To put it simply a French press is a glass or stainless steel cylinder with a piston or pump that includes a stainless steel mesh and wire. A French Press will have a cap that will make for ease in pouring one's coffee once it has been fully brewed.
The device works like this; the grounds go in the base of the cylinder and when the hot water goes in, the plunger with its filter pushes down and uses pressure and its mesh to push the grounds down while letting the water filter through. The body cylinder is filled with coffee after it has been immersed with the grounds and when you pour it, the filter keeps the grounds out of your brewed coffee! The result? A thick, silky, rich, aromatic, powerful, and vivacious cup of coffee. Unlike one you may have experienced before! Let’s see how to brew it in a bit more detail.
What you will need
- Timer (optional)
- Whole coffee beans of choice
- Scale (optional)
- Purified or filtered water
- French Press
- Spoon (optional but optimal)
First, measure and grind your beans. You will ideally want to go for a coarse grind. Anything smaller may leave you with a silty coffee brew. In regards to beans, feel free to experiment but a light roasted bean is good to start off with. Single origins are great because the French Press will really highlight what that origin place has to offer in regards to aroma, terroir, mouthfeel, hints, and notes. For example, a lightly roasted Colombian Huila would work really nicely and display a lot of its exceptional flavor and aroma palette in all its glory. In regards to ratios, a good starting place would be 3 tablespoons of coffee beans to one cup of water.
Once you have your grounds, place them at the base of your French Press. Boil your water.
Now that the water has boiled wait about 30 seconds so the water is not too scalding and fill your press about halfway with water. Use your spoon to stir your grounds to make sure they are completely wet and submerged.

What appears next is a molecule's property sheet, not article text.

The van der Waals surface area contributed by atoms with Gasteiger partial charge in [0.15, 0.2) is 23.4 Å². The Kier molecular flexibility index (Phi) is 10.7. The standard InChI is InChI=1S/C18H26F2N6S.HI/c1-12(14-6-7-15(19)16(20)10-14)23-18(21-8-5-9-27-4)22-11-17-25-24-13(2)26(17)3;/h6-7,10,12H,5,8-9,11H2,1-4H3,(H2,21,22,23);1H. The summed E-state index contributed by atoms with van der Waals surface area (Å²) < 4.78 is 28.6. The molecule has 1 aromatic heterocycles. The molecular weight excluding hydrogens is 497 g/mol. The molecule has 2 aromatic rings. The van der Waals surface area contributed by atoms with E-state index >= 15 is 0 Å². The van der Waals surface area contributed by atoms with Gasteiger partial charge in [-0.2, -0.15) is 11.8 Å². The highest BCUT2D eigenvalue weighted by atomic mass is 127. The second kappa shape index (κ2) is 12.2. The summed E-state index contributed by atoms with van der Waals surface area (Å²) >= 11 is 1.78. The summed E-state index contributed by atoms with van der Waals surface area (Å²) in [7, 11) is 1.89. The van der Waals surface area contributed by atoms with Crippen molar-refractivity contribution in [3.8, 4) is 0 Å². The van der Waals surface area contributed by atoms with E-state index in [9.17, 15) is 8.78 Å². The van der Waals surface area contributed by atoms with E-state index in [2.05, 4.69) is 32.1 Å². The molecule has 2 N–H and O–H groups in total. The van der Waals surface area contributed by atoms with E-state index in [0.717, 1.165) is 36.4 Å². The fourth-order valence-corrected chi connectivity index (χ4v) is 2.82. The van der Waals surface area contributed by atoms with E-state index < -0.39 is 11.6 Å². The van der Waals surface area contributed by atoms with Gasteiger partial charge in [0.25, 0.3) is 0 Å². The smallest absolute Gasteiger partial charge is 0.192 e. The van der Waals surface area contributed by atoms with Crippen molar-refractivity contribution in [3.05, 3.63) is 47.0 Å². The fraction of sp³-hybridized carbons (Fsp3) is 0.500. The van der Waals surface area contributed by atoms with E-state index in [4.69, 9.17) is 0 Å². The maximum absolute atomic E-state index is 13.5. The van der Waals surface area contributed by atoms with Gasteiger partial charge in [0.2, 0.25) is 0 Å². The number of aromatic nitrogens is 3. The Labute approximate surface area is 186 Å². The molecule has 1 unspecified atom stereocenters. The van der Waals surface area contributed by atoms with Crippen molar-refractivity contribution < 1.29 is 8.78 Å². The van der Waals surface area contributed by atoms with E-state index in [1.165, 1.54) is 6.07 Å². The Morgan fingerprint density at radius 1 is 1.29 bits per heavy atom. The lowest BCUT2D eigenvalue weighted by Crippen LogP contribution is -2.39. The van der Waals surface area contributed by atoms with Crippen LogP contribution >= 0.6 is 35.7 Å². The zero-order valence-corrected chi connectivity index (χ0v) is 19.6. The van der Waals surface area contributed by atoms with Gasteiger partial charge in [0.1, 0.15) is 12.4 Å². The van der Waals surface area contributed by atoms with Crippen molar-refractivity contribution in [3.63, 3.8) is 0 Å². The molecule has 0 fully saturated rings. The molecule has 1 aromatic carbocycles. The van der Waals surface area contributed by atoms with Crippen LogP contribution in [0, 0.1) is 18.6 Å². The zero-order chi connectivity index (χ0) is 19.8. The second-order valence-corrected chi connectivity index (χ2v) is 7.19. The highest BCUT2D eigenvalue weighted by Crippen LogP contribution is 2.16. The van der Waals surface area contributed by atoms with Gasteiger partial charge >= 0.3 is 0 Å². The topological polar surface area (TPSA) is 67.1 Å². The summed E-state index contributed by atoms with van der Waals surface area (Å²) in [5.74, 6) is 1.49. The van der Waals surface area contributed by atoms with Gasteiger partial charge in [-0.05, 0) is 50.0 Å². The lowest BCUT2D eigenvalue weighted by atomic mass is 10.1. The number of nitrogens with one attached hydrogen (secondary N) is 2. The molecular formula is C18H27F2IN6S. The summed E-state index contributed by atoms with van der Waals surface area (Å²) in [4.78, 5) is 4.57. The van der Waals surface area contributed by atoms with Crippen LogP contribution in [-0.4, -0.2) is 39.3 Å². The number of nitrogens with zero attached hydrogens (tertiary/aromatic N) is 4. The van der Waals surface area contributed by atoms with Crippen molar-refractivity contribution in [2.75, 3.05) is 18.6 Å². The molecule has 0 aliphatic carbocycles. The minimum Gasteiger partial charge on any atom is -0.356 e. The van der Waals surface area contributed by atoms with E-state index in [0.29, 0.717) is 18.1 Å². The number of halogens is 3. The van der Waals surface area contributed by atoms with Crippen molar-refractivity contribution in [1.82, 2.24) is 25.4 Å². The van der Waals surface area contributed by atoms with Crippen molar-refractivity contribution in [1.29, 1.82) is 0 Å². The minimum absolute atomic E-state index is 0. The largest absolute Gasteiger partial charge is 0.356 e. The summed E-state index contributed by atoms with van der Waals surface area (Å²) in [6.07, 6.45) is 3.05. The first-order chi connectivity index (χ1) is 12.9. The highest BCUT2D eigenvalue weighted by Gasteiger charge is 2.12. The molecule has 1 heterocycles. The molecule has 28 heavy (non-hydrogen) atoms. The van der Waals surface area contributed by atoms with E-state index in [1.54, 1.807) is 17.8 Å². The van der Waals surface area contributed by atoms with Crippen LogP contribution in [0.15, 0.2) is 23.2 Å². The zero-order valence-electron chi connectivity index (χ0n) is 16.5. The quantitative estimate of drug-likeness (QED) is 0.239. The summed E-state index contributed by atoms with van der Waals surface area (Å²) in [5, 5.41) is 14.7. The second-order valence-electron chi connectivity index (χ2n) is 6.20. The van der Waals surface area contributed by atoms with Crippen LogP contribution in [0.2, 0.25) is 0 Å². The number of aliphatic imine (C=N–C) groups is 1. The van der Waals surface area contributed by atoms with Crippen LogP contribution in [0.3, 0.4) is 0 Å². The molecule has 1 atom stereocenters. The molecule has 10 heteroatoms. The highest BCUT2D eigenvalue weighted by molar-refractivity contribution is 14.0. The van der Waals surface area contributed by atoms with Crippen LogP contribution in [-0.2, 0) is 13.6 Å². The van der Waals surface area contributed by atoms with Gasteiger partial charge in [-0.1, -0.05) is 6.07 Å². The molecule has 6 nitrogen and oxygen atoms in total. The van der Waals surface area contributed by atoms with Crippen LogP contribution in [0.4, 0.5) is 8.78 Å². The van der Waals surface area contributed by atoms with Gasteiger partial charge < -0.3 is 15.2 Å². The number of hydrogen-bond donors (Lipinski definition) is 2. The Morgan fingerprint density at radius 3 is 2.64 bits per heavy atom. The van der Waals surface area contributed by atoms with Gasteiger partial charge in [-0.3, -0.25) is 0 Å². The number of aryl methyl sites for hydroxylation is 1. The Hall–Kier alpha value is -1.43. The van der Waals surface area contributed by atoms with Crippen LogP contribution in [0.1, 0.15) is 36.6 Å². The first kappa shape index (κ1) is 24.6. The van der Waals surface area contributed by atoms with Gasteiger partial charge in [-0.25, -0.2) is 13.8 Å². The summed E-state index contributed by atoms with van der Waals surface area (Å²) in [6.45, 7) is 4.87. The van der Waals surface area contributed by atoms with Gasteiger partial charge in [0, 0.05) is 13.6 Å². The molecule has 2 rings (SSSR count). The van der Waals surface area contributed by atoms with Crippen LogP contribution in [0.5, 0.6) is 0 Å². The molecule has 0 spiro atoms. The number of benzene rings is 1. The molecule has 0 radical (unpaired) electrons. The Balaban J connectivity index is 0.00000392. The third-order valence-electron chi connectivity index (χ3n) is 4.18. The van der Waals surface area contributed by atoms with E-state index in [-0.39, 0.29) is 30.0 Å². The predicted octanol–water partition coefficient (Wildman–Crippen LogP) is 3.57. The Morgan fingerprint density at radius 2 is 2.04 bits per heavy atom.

Place your top component on, but do not press the plunger down just yet! Instead set your timer for 4 minutes or watch a clock or your phone.
After about 4 minutes press your plunger down all the way. Once pressed, you can enjoy your fantastic brew! Try not to let it steep for too long or your brew may become over-extracted and become bitter. But otherwise, you will be treated to a superb cup of coffee that will most likely become your new favorite pick-me-up.
Though its nation of origin may be dubious, the French Press's ability to brew amazing coffee certainly is not! Choose a French Press if you want an artisanal cup of coffee made by the best barista in the world, you! French Press is the key to enjoying everything a bean has to offer and will produce thick, rich, and satisfying cups of coffee all day, every day.
- Education, et al. “The History of French Press.” European Coffee Trip, 22 Mar. 2018, https://europeancoffeetrip.com/the-history-of-french-press/.
- Handground, Team. “How to Use a French Press: Tools, Ratios, and Step-by-Step Guide.” RSS, Handground, 30 Sept. 2018, https://handground.com/grind/how-to-use-a-french-press.
- Solano, Fabiola. “French Press - The History & Brewing Guide.” Perfect Daily Grind, Perfect Daily Grind, 6 Mar. 2021, https://perfectdailygrind.com/2015/05/french-press-the-history-brewing-guide/#:~:text=The%20french%20press%20is%20a,and%20also%20fewer%20coffee%20particles.